It’s a love match for Ralph Lauren and material science firm Natural Fiber Welding, which announced Thursday a sporting polo derived from what is being billed as the world’s first high-performance cotton fabric.
Debuting exclusively at the 2022 Australian Open Tennis Tournament in Melbourne, where Serbian star Novak Djokovic’s “will he play or not?” visa status is dominating headlines, the RLX Clarus comprises virgin and recycled cotton fibers that have been “enhanced” with attributes more commonly associated with petrochemical-based synthetics, including moisture wicking and quick drying. This has resulted, the companies said, in a material that performs similarly to polyester and nylon while maintaining cotton‘s signature comfort and breathability.
“Ralph Lauren is known for timelessness—and for more than 50 years being timeless has meant both leaning into our heritage and fostering pioneering innovation,” David Lauren, chief branding and innovation officer at Ralph Lauren, said in a statement. “With the introduction of the RLX Clarus polo shirt, we are using our most iconic product as a canvas to launch an industry-changing and scalable textile technology: a high-performance apparel product that is created with natural fibers for the first time. We’re proud to build on the brand’s legacy of signature and authentic style, reinvented for the future.”
The collared top is part of Ralph Lauren’s ongoing collaboration with Natural Fiber Welding, a company in which it acquired a minority stake in 2020. At the time, Ralph Lauren said it planned to leverage its investment to help scale Natural Fiber Welding’s Clarus platform, which employs green chemistry to “weld” the shorter fibers found in post-consumer cotton waste into longer fibers for spinning into high-performance natural yarns that can incorporate virgin cotton or other plant-based materials.
Ralph Lauren said it will also tap the startup’s expertise to expand its use of recycled cotton as it moves toward its goal of reducing its reliance on petrochemical-based materials and embracing zero-waste principles across its operations.
“We are thrilled to continue our partnership with Ralph Lauren,” said Luke Haverhals, CEO at Natural Fiber Welding. “Through this collaboration, we are paving the way for complete circularity with resulting materials that perform similarly to plastic-based synthetic fabrics. We are pioneering an entirely new system that simultaneously enables all-natural performance fabrics while reducing waste and eliminating the need for synthetic plastics.”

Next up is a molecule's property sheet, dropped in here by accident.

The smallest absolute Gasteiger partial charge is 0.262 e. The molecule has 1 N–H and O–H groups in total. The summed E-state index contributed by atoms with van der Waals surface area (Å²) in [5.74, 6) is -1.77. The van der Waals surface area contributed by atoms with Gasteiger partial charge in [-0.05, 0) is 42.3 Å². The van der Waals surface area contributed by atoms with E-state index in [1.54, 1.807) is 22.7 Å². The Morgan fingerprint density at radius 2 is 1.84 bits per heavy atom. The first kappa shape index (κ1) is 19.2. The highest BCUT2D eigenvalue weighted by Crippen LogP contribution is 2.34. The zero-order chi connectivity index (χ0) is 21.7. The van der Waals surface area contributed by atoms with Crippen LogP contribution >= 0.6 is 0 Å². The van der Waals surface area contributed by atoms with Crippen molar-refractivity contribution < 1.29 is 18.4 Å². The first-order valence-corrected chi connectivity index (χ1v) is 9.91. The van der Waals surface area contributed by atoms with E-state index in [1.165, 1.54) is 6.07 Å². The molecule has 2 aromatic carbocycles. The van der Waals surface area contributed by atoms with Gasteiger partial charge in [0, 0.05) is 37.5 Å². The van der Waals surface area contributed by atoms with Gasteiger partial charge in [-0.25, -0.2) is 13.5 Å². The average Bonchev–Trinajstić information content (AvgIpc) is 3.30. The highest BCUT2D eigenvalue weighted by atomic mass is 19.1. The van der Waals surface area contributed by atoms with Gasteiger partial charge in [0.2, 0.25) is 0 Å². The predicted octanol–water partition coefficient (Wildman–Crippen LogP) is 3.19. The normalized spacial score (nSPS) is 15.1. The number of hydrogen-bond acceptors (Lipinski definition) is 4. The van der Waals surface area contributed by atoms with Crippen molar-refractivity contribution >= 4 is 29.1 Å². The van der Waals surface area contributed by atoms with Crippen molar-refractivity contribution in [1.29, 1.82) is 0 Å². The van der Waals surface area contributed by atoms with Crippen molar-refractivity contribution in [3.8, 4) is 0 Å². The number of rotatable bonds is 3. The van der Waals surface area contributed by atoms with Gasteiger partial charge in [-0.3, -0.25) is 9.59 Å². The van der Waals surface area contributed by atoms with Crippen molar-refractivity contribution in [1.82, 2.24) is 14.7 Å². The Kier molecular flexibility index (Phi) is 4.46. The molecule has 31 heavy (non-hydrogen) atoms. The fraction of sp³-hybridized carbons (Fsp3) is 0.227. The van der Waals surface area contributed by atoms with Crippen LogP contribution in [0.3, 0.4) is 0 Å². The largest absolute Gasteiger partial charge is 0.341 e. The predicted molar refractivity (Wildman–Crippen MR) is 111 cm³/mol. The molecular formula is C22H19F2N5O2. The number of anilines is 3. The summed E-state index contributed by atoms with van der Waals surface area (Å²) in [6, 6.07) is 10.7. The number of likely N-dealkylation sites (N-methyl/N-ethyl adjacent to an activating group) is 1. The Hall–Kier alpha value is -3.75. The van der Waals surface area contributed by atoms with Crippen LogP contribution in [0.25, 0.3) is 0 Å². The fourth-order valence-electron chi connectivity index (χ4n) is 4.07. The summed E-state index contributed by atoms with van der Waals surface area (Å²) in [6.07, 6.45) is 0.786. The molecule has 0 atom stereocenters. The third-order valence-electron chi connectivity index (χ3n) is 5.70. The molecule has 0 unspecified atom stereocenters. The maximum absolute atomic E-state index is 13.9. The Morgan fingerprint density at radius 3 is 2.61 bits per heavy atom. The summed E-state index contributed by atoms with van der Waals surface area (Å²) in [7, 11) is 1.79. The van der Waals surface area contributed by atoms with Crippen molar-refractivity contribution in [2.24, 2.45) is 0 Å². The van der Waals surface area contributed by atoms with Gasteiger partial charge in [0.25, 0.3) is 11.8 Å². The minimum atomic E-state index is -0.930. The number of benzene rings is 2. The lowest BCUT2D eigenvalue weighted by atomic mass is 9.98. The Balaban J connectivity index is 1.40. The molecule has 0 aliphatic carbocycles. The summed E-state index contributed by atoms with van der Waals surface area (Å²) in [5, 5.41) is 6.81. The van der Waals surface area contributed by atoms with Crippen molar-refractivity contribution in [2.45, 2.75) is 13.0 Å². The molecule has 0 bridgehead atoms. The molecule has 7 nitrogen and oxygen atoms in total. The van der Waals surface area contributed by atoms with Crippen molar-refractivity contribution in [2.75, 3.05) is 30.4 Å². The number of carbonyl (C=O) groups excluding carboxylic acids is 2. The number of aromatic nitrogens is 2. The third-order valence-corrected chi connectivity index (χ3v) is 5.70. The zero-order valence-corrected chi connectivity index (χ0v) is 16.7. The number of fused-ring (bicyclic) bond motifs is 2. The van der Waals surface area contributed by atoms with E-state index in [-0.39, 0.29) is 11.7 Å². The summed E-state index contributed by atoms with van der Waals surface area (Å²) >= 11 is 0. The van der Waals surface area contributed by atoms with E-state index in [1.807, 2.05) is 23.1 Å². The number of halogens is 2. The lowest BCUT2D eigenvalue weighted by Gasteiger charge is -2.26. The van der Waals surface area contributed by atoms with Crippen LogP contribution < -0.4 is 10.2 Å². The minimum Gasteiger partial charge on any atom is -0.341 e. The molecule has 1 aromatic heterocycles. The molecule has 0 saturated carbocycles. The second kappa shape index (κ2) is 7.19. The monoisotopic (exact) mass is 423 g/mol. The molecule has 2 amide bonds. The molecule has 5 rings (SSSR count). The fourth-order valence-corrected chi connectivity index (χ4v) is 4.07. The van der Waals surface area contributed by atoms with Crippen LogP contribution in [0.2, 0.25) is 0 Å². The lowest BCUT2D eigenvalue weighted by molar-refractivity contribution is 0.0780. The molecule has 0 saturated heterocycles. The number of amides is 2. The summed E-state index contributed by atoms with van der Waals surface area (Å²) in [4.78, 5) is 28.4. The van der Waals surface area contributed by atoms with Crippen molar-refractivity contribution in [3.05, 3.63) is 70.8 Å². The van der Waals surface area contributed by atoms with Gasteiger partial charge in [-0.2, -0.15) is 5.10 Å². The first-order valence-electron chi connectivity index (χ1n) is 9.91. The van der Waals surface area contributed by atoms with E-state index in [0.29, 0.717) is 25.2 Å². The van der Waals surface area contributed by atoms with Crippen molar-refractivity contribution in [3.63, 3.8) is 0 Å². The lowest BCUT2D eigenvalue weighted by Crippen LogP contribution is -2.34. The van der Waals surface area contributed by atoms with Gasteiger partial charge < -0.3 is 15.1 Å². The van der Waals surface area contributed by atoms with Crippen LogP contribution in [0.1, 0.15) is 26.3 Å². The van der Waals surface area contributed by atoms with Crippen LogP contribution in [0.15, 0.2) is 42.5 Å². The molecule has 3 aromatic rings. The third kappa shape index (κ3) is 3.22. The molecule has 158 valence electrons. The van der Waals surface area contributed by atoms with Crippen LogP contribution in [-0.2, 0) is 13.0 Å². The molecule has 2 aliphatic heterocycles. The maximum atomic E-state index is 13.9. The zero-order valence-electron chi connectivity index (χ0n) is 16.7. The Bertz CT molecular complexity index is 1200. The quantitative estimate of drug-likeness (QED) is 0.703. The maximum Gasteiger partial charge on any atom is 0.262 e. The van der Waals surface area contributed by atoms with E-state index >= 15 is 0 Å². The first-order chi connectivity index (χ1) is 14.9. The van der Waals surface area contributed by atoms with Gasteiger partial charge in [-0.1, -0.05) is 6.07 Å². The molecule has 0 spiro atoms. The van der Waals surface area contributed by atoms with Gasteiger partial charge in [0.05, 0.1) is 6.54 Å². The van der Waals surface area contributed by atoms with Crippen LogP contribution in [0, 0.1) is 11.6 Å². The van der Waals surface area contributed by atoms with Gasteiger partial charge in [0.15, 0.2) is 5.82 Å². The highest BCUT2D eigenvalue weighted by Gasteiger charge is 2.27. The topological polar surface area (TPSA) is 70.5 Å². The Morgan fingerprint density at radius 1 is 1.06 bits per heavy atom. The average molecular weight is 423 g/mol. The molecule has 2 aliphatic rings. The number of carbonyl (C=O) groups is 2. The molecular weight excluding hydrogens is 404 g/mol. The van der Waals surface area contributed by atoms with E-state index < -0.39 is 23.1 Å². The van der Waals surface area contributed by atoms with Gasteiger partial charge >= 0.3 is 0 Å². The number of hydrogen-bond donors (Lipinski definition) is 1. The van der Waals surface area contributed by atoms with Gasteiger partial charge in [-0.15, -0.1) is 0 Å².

During the 2022 Australian Open Tournament, Ralph Lauren will host an exhibition tennis clinic with tennis legend Sam Groth and professional Australian football player—and ardent tennis fan—Josh Cavallo. Both Groth and Cavallo will wear the new RLX Calrus polo shirt during the clinic, the brand said, “demonstrating its superior performance qualities during the height of the Australian summer heat.”
Ralph Lauren will follow up the shirt’s launch with global distribution that includes additional styles and colors, as well as women’s apparel, in the coming weeks.
“I’ve been a longtime fan of Ralph Lauren—they’re a classic brand with incredible style and are always pushing boundaries to make really innovative, new products,” said Cavallo. “As a professional athlete who trains every day, it’s incredible to be able to wear a 100 percent cotton shirt that is stylish, has superior performance qualities and keeps me comfortable even on the hottest of days—all made with a sustainable spirit.”
This isn’t the only time Ralph Lauren is playing doubles with another company. The preppy staple is also working with chemical giant Dow to roll out and scale up Color on Demand, a multiphased set of technologies that seeks to deliver the world’s first scalable zero-wastewater cotton dyeing system.
“Traditional color dyeing is one of the most polluting practices in our industry and as a global brand, we recognized the need to create a scalable solution,” Halide Alagöz, chief product and sustainability officer at Ralph Lauren, said last March. “Color on Demand significantly reduces the environmental impact of dyeing cotton and as an added benefit, will enable us to better balance inventory and meet personalized consumer demands faster than ever before.”
Natural Fiber Welding, too, has more in store. A crossover with Patagonia is in the works, as is a team-up with German luxury auto maker BMW. In 2020, Allbirds poured in $2 million to add the manufacturer’s plant-based leather alternative to its suite of eco-friendly materials. Silicon Valley’s favorite shoemaker said that Mirium, which consists of a blend of vegetable oil, natural rubber and other bio-ingredients, could potentially provide a 95 percent reduction in carbon emissions over traditional cowhide.
“After reviewing many other technologies, we found Natural Fiber Welding to have the key combination of innovation, carbon reduction capability and scalability that we knew was critical for success in a leather alternative,” Claudia Richardson, senior manager of material innovation at Allbirds, told Sourcing Journal last February. “We’ve always wanted to eliminate petroleum from the fashion industry and we’ll only be able to do so if we find new processes and materials that can be replicated and repeated easily.”